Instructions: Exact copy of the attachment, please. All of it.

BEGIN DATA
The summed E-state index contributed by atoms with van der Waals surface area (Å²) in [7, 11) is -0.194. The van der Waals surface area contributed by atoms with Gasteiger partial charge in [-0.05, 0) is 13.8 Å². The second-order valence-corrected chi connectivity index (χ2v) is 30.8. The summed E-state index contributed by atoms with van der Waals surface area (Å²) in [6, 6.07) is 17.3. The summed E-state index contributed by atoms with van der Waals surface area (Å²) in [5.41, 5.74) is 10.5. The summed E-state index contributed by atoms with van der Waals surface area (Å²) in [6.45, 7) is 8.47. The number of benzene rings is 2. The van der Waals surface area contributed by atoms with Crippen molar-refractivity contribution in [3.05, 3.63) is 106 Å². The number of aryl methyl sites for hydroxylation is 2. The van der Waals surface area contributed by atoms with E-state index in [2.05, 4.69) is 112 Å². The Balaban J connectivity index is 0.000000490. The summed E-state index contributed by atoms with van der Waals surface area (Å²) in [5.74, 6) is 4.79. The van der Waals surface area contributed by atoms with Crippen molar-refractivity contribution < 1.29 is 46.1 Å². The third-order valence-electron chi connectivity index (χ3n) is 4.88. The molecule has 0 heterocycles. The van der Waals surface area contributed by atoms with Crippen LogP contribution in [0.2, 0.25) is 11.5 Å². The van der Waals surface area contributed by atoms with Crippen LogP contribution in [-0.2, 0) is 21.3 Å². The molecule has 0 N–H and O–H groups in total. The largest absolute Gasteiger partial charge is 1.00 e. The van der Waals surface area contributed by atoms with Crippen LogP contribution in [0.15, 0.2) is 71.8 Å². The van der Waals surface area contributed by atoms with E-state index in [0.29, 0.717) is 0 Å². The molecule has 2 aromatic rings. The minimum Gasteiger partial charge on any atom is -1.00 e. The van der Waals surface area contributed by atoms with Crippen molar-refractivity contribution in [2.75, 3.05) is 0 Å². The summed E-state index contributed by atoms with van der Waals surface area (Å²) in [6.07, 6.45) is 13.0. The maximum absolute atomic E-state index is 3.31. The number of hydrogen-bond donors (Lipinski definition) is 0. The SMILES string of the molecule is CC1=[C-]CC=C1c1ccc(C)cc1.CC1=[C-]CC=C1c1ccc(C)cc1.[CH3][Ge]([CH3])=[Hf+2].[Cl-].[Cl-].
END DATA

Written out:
The summed E-state index contributed by atoms with van der Waals surface area (Å²) in [7, 11) is -0.194. The van der Waals surface area contributed by atoms with Gasteiger partial charge in [-0.05, 0) is 13.8 Å². The second-order valence-corrected chi connectivity index (χ2v) is 30.8. The summed E-state index contributed by atoms with van der Waals surface area (Å²) in [6, 6.07) is 17.3. The summed E-state index contributed by atoms with van der Waals surface area (Å²) in [5.41, 5.74) is 10.5. The summed E-state index contributed by atoms with van der Waals surface area (Å²) in [6.45, 7) is 8.47. The number of benzene rings is 2. The van der Waals surface area contributed by atoms with Crippen molar-refractivity contribution in [3.05, 3.63) is 106 Å². The number of aryl methyl sites for hydroxylation is 2. The van der Waals surface area contributed by atoms with E-state index in [2.05, 4.69) is 112 Å². The Balaban J connectivity index is 0.000000490. The summed E-state index contributed by atoms with van der Waals surface area (Å²) in [5.74, 6) is 4.79. The van der Waals surface area contributed by atoms with Crippen molar-refractivity contribution < 1.29 is 46.1 Å². The third-order valence-electron chi connectivity index (χ3n) is 4.88. The molecule has 0 heterocycles. The van der Waals surface area contributed by atoms with Crippen LogP contribution in [0.2, 0.25) is 11.5 Å². The van der Waals surface area contributed by atoms with Crippen LogP contribution in [-0.2, 0) is 21.3 Å². The molecule has 0 N–H and O–H groups in total. The largest absolute Gasteiger partial charge is 1.00 e. The van der Waals surface area contributed by atoms with Crippen LogP contribution in [0.15, 0.2) is 71.8 Å². The van der Waals surface area contributed by atoms with E-state index in [0.29, 0.717) is 0 Å². The molecule has 2 aromatic rings. The minimum Gasteiger partial charge on any atom is -1.00 e. The van der Waals surface area contributed by atoms with Crippen molar-refractivity contribution in [2.75, 3.05) is 0 Å². The summed E-state index contributed by atoms with van der Waals surface area (Å²) in [6.07, 6.45) is 13.0. The maximum absolute atomic E-state index is 3.31. The number of hydrogen-bond donors (Lipinski definition) is 0. The SMILES string of the molecule is CC1=[C-]CC=C1c1ccc(C)cc1.CC1=[C-]CC=C1c1ccc(C)cc1.[CH3][Ge]([CH3])=[Hf+2].[Cl-].[Cl-].